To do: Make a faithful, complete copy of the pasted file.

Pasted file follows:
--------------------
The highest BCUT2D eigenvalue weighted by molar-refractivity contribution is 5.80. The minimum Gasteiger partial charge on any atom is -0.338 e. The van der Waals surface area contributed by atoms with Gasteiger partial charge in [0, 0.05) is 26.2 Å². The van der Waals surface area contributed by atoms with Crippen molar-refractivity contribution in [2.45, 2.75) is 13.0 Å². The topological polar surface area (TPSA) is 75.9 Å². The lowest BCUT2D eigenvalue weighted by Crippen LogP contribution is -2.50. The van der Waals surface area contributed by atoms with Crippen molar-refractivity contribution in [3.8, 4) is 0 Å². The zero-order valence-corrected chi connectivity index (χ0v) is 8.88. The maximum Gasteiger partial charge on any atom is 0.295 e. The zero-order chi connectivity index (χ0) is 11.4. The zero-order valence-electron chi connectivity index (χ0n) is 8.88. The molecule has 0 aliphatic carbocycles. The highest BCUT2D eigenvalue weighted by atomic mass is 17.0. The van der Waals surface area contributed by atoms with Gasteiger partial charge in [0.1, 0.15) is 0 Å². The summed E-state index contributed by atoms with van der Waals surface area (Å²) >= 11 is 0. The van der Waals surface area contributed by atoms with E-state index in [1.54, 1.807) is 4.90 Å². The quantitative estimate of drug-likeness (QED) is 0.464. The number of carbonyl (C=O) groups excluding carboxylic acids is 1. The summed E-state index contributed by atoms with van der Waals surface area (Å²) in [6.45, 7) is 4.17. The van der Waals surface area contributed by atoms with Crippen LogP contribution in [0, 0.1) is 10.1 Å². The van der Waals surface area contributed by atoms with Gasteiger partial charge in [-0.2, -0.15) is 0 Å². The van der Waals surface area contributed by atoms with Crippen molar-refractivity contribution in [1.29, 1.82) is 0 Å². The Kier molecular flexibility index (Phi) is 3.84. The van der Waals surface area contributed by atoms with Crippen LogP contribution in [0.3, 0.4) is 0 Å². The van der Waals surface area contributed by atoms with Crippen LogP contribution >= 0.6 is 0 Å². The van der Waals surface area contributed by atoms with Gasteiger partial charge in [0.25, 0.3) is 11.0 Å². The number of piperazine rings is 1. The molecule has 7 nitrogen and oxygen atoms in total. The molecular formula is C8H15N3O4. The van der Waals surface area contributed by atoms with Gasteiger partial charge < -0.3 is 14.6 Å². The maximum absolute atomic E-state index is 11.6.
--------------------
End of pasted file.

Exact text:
The highest BCUT2D eigenvalue weighted by molar-refractivity contribution is 5.80. The minimum Gasteiger partial charge on any atom is -0.338 e. The van der Waals surface area contributed by atoms with Gasteiger partial charge in [0, 0.05) is 26.2 Å². The van der Waals surface area contributed by atoms with Crippen molar-refractivity contribution in [2.45, 2.75) is 13.0 Å². The topological polar surface area (TPSA) is 75.9 Å². The lowest BCUT2D eigenvalue weighted by Crippen LogP contribution is -2.50. The van der Waals surface area contributed by atoms with Crippen molar-refractivity contribution in [3.8, 4) is 0 Å². The zero-order valence-corrected chi connectivity index (χ0v) is 8.88. The maximum Gasteiger partial charge on any atom is 0.295 e. The zero-order chi connectivity index (χ0) is 11.4. The zero-order valence-electron chi connectivity index (χ0n) is 8.88. The molecule has 0 aliphatic carbocycles. The highest BCUT2D eigenvalue weighted by atomic mass is 17.0. The van der Waals surface area contributed by atoms with Gasteiger partial charge in [0.1, 0.15) is 0 Å². The summed E-state index contributed by atoms with van der Waals surface area (Å²) >= 11 is 0. The van der Waals surface area contributed by atoms with E-state index in [1.54, 1.807) is 4.90 Å². The quantitative estimate of drug-likeness (QED) is 0.464. The number of carbonyl (C=O) groups excluding carboxylic acids is 1. The summed E-state index contributed by atoms with van der Waals surface area (Å²) in [6.45, 7) is 4.17. The van der Waals surface area contributed by atoms with Crippen LogP contribution in [0, 0.1) is 10.1 Å². The van der Waals surface area contributed by atoms with Gasteiger partial charge in [-0.2, -0.15) is 0 Å². The van der Waals surface area contributed by atoms with Crippen molar-refractivity contribution in [1.29, 1.82) is 0 Å². The Kier molecular flexibility index (Phi) is 3.84. The van der Waals surface area contributed by atoms with Crippen LogP contribution in [0.3, 0.4) is 0 Å². The van der Waals surface area contributed by atoms with Crippen LogP contribution >= 0.6 is 0 Å². The van der Waals surface area contributed by atoms with Gasteiger partial charge in [0.25, 0.3) is 11.0 Å². The number of piperazine rings is 1. The molecule has 7 nitrogen and oxygen atoms in total. The molecular formula is C8H15N3O4. The van der Waals surface area contributed by atoms with Gasteiger partial charge < -0.3 is 14.6 Å². The maximum absolute atomic E-state index is 11.6.